A local radio station in Fort Collins has been told it will not be able to have a float in the local St. Patrick’s Day parade, while other stations owned by national organizations outside the state are being allowed to participate.
The Downtown Fort Collins Business Association is promoting Lucky Joe’s St. Patrick’s Day Parade on March 16, 2013. The DBA bills itself as existing “to promote the businesses of downtown Fort Collins.”
However, it appears that the group would rather promote businesses located in other states over a locally owned business. Pirate 93.5 FM submitted an application to have a float in the parade. The station is part of the “pirate fleet” that includes KELS 104.7 in Greeley. Both of the stations are managed by Brett Reese, who submitted the application along with a $75 fee.
However, JoAnn Cadoo, Membership and Volunteer Coordinator for the DBA told Reese his application was being rejected and the organization would be returning his check.
In an email to Reese, Cadoo said the reason was over media sponsorship of the event.
“Due to conflict in media sponsorship with the DBA we will not be able to accommodate your entry for the SPD parade this year,” Cadoo said.
On the organization’s website it lists two other radio stations, Tri-102.5 and KPAW 107.9 as media partners for the parade.
Both stations are owned by large media conglomerates. Tri-102.5 is owned by Townsquare Media Group in Greenwich, Connecticut and owns 243 radio stations in multiple states. Likewise, KPAW 107.9 the other station listed as a media partner, is owned by Clear Channel Communications which is located in San Antonio, Texas. The organization says it owns over 850 radio stations across the country. By contrast, Pirate 93.5 is locally owned.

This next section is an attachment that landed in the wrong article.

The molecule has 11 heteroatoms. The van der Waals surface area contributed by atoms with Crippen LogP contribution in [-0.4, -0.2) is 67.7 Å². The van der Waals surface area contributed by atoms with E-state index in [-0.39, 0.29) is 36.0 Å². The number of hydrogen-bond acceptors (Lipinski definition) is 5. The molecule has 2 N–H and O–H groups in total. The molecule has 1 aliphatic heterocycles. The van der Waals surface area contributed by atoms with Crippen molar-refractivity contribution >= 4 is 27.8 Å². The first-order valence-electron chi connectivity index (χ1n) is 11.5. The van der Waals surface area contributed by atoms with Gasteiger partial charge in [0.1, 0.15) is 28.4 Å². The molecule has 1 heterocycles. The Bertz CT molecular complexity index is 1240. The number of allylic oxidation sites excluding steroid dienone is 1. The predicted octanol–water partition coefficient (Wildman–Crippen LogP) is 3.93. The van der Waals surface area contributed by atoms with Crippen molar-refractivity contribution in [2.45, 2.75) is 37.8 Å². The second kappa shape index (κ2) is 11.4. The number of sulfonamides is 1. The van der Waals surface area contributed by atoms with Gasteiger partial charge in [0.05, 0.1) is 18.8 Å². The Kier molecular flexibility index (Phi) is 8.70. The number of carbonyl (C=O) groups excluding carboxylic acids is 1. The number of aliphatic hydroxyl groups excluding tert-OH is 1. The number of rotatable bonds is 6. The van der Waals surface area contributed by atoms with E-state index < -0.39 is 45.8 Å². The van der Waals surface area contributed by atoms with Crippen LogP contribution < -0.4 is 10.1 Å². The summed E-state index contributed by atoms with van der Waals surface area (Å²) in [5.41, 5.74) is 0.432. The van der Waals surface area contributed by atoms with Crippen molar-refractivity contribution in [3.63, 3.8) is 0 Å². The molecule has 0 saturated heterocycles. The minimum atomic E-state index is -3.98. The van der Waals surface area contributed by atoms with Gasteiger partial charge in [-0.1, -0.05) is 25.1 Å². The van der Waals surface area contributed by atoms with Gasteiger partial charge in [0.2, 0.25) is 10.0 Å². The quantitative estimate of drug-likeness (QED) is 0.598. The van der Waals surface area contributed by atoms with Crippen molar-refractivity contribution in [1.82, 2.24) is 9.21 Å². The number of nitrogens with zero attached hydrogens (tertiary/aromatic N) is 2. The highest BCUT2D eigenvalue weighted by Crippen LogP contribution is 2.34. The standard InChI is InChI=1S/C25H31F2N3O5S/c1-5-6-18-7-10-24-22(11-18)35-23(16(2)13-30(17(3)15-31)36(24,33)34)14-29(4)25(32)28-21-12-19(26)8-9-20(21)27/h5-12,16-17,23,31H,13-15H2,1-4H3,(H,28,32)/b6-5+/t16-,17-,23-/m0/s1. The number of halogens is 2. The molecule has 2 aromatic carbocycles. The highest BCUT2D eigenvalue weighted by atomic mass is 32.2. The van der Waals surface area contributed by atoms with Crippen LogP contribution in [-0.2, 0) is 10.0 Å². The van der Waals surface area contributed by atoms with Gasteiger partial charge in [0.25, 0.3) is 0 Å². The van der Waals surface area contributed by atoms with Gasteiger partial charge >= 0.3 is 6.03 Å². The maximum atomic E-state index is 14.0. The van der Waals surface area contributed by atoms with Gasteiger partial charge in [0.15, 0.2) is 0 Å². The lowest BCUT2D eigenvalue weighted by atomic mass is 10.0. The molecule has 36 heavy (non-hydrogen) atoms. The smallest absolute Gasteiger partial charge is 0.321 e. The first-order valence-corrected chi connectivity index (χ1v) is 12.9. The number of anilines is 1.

Reese said if the issue was over sponsorship, he never applied to be a media partner.
“All we did was apply to have our float, representing a local radio station in a parade that is hosted by a group supporting downtown Ft. Collins,” Reese said. “To this day I still have not been given a reason why our application was rejected. We never said we were going to be sponsors so I don’t know what she means by a conflict.”
Cadoo acknowledged that Reese followed all of the correct procedures, but stated the reason for the rejection was because they had already made agreements with the existing sponsors to not allow any other stations to participate.
“We operate our organization with respect for our Downtown and local businesses and as a good business practice we must honor our commitments to our sponsors,” Cadoo said. “We do have 2 media groups as sponsors of the parade, which includes 9 radio stations. All of these stations will have a presence in the parade. We uphold our agreements to them and therefore cannot include other radio stations outside of those groups. This is the reason for Pirate radio’s parade application denial.”
Wendy Williams in the city manager’s office told Reese that the city attorney advised her that the DBA was it was within their discretion to decide who could and could not participate in the parade.
Reese said while that may be, it is interesting that a group dedicated to promoting local businesses would chose to reject a local business owner over stations owned by businesses located outside the state.
“Their express purpose for existing is to promote downtown businesses. Yet, here when a local business followed the correct procedures to enter the parade they rejected us while permitting radio stations in other states to be in the parade.”